Legend has it that a couple, Nakangute Batesa and Nsubuga Ssebato expected
the birth of their child but instead of a human being, Nakangute gave birth to a stream of water which later divided into two rivers, Ssezibwa and Mumbeya. This is said to have taken place around the 16th century.
Our guide tells us that the falls are in Mukono district, but the water comes from a spring in Buikwe District.
The “black- river water” has long been the favourite of Buganda kings, and now a favourite for traditional healers who perform ceremonies for those seeking love, children, a good harvest, or success in business. It is said that both Kabaka Mwanga II and Muteesa II planted trees here in respect of the falls.
Tourism here is run by Ssezibwa Falls Resort Company. My first attempt at a trip to Ssezibwa Falls was discouraged by a colleague I had earlier inquired from about the place. He said it was not safe. So I settled for mid-day the next day. From the Internet, I gathered as much Information about the falls as I could. I discovered that for some time now, it has been the centre of contest between the Anglican Church and traditional healers, the healers accusing the church of encroachment.
The driver confirmed the traditional spiritual activity at the site, but was quick to add that lots of tourists flock the place, which put me at ease. At the turn to the right at Kayanja trading centre, just before the tea plantations, excitement kicks in. As we drive down the narrow murram road, I’m informed that there are two entrances to the falls, one on the side owned by Buganda kingdom, and the other owned by the Church of Uganda (COU). The two sides are separated by a small river. We followed the one that leads to the Mengo side.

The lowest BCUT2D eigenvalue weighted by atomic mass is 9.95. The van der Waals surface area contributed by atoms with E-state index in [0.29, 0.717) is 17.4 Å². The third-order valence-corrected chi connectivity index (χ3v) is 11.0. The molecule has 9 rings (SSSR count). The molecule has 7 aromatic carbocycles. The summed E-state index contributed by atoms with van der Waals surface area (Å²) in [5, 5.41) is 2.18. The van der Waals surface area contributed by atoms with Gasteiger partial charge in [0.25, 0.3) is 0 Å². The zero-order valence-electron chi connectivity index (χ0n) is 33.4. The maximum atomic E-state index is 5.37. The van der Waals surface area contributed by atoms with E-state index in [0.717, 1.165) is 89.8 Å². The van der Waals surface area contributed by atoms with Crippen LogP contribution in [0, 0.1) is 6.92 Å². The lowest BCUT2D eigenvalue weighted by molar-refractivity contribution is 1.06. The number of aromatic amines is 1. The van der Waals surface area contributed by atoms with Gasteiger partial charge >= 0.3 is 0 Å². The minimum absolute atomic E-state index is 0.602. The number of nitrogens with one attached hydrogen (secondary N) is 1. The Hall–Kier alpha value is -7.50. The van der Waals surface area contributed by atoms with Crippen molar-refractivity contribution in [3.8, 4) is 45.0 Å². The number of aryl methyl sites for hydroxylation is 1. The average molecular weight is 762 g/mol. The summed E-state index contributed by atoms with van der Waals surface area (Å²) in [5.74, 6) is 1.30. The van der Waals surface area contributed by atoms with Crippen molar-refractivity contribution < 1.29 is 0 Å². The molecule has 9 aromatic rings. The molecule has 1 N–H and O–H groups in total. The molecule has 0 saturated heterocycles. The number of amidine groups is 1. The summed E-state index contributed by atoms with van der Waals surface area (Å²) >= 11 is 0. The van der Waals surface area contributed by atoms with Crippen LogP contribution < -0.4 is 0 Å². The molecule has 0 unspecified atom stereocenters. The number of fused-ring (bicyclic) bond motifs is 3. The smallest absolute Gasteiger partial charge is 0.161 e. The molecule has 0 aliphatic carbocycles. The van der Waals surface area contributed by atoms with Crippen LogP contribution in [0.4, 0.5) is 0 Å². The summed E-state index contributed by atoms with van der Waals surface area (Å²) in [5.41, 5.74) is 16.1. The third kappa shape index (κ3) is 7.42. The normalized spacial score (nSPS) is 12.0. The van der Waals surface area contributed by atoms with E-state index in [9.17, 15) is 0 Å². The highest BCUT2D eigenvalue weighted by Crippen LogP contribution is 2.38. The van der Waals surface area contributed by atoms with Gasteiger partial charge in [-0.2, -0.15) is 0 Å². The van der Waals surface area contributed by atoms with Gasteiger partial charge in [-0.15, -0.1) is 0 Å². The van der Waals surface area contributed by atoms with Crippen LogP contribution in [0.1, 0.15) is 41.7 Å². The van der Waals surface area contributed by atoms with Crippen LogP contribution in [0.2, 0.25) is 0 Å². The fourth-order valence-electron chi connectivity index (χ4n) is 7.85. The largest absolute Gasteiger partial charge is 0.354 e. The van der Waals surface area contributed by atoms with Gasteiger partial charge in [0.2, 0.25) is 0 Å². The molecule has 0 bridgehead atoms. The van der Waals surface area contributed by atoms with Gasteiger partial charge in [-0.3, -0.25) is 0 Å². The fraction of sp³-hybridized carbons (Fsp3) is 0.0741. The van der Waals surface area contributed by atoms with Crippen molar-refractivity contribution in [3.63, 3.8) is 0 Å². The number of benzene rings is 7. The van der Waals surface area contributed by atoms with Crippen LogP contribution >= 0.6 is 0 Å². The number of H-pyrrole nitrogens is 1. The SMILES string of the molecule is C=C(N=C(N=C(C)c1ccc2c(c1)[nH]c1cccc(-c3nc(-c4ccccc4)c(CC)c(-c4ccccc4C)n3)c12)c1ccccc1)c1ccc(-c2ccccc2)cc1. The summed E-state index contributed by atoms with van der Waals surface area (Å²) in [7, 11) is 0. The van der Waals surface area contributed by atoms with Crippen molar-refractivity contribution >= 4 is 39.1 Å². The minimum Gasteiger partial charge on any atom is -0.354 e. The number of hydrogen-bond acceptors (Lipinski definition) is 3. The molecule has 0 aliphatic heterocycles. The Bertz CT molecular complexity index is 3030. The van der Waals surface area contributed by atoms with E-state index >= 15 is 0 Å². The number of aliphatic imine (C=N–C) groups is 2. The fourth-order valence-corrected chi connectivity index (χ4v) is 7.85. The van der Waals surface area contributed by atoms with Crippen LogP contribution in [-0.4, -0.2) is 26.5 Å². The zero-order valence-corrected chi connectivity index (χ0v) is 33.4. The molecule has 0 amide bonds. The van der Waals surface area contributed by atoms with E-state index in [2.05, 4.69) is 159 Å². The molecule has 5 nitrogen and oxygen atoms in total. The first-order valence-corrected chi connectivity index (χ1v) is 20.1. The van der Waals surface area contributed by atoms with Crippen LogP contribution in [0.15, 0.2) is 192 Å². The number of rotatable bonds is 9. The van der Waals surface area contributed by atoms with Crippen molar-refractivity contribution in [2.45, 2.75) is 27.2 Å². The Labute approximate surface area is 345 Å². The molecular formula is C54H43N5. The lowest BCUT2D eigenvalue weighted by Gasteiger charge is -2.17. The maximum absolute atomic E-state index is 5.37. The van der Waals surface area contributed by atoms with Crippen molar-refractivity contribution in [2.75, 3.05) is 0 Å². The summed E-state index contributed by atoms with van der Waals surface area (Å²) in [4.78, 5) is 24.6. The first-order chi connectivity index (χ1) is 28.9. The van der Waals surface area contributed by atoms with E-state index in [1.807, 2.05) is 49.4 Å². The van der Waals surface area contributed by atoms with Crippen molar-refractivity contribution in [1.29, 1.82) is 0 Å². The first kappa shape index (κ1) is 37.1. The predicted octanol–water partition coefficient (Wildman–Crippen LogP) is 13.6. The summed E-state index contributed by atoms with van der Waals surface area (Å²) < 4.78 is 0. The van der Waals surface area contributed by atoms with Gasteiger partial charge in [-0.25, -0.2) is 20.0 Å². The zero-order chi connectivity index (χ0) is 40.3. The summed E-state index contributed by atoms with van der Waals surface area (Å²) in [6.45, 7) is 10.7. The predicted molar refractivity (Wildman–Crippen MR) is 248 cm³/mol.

At the gate, we are welcomed by a Luganda speaking man. He instructs us to park by the entrance but after a few negotiations, he lets us in.
We are greeted by a beautiful scenery: The well-kept green grass and tall trees, the smell of fresh air, and the rushing sound of falling water which can be heard in the distance.
A restaurant ahead: A stone-paved walk-way leads to it. Awed, I quickly descend down the slope to the falls about 50 metres from the compound. At the bottom, there is a small wooden bridge of about 30 meters that joins the Mengo side to the Church of Uganda side. The water beneath that flows from the falls appears black, and then separates into a Y-form.
We crossed the bridge and head for the cliff where there stands a small structure we learn is for worship for Christians every last Friday of the month.
Thank you, Justin D. Emedot for such a wonderful article
Source: Uganda Christian University